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The Ticking Bomb

red states rule

Senior Member
May 30, 2006
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Instead of wasting time on political investagations - the Dems should look at this


The Medicare fiscal time-bomb

The present value of the unfunded obligations for Medicare over the next 75 years totals $33.9 trillion, according to the 2007 Medicare trustees' report. Over the infinite horizon, Medicare's present-value unfunded obligation totals $74.3 trillion. These totals represent the difference between projected benefits, on the one hand, and the sum of the 2.9 percent payroll tax for Medicare Part A (hospital insurance) and the premium payments by beneficiaries in Medicare Part B (outpatient services) and Part D (prescription drugs), on the other. In order to meet current-law Medicare commitments, $33.9 trillion (over 75 years) and $74.3 trillion (over the infinite horizon) represent the present values of the financing that must come from one of four sources (or a combination): (1) general tax revenues; (2) increased borrowings; (3) lower government spending elsewhere; (4) Medicare reforms that reduce the unfunded obligations.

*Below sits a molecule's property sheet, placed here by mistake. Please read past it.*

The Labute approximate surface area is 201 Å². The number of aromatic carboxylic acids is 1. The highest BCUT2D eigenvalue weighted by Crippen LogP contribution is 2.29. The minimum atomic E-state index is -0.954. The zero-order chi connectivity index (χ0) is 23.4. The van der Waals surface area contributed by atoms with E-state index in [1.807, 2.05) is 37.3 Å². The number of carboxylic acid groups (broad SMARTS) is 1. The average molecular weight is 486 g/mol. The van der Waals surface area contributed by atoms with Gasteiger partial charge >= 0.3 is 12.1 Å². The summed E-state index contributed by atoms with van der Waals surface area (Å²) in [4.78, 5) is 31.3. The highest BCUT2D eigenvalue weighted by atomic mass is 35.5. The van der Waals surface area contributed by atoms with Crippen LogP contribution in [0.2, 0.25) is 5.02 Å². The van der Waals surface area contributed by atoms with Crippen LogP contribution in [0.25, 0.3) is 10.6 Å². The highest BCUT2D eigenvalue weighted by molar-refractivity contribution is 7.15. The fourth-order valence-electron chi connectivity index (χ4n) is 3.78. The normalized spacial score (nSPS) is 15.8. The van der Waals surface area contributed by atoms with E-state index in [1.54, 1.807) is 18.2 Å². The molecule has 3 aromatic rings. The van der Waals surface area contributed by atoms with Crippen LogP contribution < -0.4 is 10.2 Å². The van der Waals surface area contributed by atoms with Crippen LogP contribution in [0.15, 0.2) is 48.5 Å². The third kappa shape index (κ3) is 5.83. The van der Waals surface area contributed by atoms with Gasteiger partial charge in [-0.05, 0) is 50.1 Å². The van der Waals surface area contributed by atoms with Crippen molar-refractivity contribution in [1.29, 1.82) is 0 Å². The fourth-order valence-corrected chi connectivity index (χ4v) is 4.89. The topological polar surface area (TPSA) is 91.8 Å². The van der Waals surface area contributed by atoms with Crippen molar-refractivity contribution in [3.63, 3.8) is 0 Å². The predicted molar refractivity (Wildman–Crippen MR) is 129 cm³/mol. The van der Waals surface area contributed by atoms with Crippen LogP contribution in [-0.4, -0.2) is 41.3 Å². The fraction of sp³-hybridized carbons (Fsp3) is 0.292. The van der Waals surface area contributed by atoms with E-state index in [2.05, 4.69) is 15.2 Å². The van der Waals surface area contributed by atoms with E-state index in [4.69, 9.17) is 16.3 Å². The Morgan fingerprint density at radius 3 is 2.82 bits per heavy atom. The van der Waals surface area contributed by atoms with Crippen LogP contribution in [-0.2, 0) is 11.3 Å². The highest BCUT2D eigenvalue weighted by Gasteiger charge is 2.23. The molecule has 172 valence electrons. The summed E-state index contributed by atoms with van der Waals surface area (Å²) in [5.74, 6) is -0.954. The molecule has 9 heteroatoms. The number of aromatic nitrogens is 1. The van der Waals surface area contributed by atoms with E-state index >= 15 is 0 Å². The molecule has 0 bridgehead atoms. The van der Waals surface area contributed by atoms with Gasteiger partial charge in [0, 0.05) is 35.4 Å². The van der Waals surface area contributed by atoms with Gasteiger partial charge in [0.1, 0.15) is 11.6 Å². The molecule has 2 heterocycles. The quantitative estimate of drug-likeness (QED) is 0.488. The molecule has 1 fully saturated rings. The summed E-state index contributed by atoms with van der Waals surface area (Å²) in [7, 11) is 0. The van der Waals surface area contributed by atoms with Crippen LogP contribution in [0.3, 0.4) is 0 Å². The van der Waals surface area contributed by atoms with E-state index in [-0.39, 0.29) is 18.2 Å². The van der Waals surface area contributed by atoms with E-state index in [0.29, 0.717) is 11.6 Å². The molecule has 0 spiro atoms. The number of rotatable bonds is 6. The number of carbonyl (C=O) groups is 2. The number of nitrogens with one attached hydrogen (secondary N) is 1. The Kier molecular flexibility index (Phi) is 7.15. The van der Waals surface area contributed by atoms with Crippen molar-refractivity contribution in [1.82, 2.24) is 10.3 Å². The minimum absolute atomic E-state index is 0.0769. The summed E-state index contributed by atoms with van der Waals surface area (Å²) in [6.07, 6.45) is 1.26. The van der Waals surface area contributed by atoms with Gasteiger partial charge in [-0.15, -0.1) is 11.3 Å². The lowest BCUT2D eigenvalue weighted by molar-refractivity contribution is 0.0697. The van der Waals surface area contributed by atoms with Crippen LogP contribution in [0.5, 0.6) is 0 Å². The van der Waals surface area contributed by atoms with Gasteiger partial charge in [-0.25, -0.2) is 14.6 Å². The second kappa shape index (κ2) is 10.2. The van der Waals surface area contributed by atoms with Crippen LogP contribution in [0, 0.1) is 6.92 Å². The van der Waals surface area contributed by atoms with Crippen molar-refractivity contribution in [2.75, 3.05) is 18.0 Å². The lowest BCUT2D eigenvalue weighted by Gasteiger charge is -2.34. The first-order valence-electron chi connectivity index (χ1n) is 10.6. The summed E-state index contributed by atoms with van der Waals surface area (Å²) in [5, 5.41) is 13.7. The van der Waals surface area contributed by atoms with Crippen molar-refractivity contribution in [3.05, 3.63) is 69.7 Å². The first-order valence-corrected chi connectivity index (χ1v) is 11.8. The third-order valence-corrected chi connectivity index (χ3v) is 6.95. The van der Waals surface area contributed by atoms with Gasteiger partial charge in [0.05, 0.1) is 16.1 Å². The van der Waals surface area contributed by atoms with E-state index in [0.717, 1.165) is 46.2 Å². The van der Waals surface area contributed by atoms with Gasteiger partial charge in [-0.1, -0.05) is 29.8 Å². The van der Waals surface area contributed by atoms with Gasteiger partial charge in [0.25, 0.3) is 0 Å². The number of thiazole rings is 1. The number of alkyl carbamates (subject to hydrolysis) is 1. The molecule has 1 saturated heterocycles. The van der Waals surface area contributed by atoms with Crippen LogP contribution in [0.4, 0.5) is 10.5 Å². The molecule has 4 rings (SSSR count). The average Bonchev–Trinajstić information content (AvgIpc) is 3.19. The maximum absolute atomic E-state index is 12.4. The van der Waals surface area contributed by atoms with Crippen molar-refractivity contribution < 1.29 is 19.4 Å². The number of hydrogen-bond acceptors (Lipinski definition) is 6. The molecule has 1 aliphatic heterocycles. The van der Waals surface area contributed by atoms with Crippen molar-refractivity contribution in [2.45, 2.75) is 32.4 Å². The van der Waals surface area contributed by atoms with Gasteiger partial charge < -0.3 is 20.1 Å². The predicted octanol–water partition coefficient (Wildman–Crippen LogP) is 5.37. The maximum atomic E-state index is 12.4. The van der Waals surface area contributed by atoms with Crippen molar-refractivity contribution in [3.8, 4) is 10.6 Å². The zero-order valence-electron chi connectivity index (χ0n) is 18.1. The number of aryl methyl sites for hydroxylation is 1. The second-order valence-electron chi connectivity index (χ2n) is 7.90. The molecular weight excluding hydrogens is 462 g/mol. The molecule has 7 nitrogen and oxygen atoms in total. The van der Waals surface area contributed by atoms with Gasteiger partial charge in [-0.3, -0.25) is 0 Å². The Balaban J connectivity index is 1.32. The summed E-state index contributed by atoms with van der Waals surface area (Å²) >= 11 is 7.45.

In his June 21, 2007, statement before the Senate Budget Committee, CBO Director Peter Orszag delivered the bottom line: "[T]he rate at which health care costs grow relative to income is the most important determination of the long-term fiscal balance." Indeed, if the rise in health-care costs could miraculously be instantly limited to the rise in nominal per capita income, the CBO projected in December 2005 that the Medicare-Medicaid share of GDP would increase to only about 7 percent of GDP in 2050 (compared to 4.2 percent in 2005).

Mr. Orszag has outlined the changes in tax policy that would be needed if revenues from individual and corporate income taxes were used to bridge the fiscal gap caused by health-care costs rising by 1 percentage point and 2.5 points faster than per capita GDP in the long run. In the 1-percentage-point scenario, "individual income tax rates would have to rise by at least 70 percent to finance the increase in spending" on Medicare and Medicaid. The middle-income tax rate of 25 percent would rise to 43 percent; and the top individual and corporate rates would both increase from 35 percent to 60 percent.

In the 2.5-percentage-point scenario, Mr. Orszag estimated the lowest tax bracket would increase from 10 percent today to 26 percent; the 25-percent bracket would jump to 66 percent; and the top individual and corporate tax rates would soar from 35 percent today to 92 percent. As he noted, such tax rates "would significantly reduce economic activity and would create serious problems with tax avoidance and tax evasion."


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